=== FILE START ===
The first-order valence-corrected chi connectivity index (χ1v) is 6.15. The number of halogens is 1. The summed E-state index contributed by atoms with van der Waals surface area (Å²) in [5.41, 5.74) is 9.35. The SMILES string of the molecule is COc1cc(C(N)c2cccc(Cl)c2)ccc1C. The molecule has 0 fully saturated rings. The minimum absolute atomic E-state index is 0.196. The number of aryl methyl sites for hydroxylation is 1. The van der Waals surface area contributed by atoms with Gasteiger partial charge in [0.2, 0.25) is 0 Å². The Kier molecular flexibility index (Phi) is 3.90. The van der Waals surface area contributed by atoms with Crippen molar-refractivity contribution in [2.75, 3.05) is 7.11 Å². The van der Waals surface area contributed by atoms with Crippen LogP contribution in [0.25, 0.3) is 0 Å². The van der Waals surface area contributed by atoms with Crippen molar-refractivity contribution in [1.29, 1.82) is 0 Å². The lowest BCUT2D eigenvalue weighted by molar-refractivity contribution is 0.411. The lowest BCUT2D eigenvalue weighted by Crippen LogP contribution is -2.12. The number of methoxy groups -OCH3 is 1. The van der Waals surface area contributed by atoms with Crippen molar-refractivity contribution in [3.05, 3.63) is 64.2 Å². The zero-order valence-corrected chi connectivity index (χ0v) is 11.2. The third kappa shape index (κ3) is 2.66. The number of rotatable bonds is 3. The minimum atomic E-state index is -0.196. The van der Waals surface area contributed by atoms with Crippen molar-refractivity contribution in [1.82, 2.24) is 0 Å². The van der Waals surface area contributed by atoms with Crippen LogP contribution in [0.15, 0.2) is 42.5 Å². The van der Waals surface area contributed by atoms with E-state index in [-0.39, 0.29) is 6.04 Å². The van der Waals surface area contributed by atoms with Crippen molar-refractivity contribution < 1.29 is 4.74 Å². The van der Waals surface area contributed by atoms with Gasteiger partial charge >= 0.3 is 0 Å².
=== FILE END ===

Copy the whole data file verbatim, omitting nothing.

The first-order valence-corrected chi connectivity index (χ1v) is 6.15. The number of halogens is 1. The summed E-state index contributed by atoms with van der Waals surface area (Å²) in [5.41, 5.74) is 9.35. The SMILES string of the molecule is COc1cc(C(N)c2cccc(Cl)c2)ccc1C. The molecule has 0 fully saturated rings. The minimum absolute atomic E-state index is 0.196. The number of aryl methyl sites for hydroxylation is 1. The van der Waals surface area contributed by atoms with Gasteiger partial charge in [0.2, 0.25) is 0 Å². The Kier molecular flexibility index (Phi) is 3.90. The van der Waals surface area contributed by atoms with Crippen molar-refractivity contribution in [2.75, 3.05) is 7.11 Å². The van der Waals surface area contributed by atoms with Crippen LogP contribution in [0.25, 0.3) is 0 Å². The van der Waals surface area contributed by atoms with Crippen molar-refractivity contribution in [1.29, 1.82) is 0 Å². The lowest BCUT2D eigenvalue weighted by molar-refractivity contribution is 0.411. The lowest BCUT2D eigenvalue weighted by Crippen LogP contribution is -2.12. The number of methoxy groups -OCH3 is 1. The van der Waals surface area contributed by atoms with Crippen molar-refractivity contribution in [3.05, 3.63) is 64.2 Å². The zero-order valence-corrected chi connectivity index (χ0v) is 11.2. The third kappa shape index (κ3) is 2.66. The number of rotatable bonds is 3. The minimum atomic E-state index is -0.196. The van der Waals surface area contributed by atoms with Crippen molar-refractivity contribution in [1.82, 2.24) is 0 Å². The van der Waals surface area contributed by atoms with Crippen LogP contribution in [0.15, 0.2) is 42.5 Å². The van der Waals surface area contributed by atoms with E-state index in [-0.39, 0.29) is 6.04 Å². The van der Waals surface area contributed by atoms with Crippen molar-refractivity contribution < 1.29 is 4.74 Å². The van der Waals surface area contributed by atoms with Gasteiger partial charge >= 0.3 is 0 Å².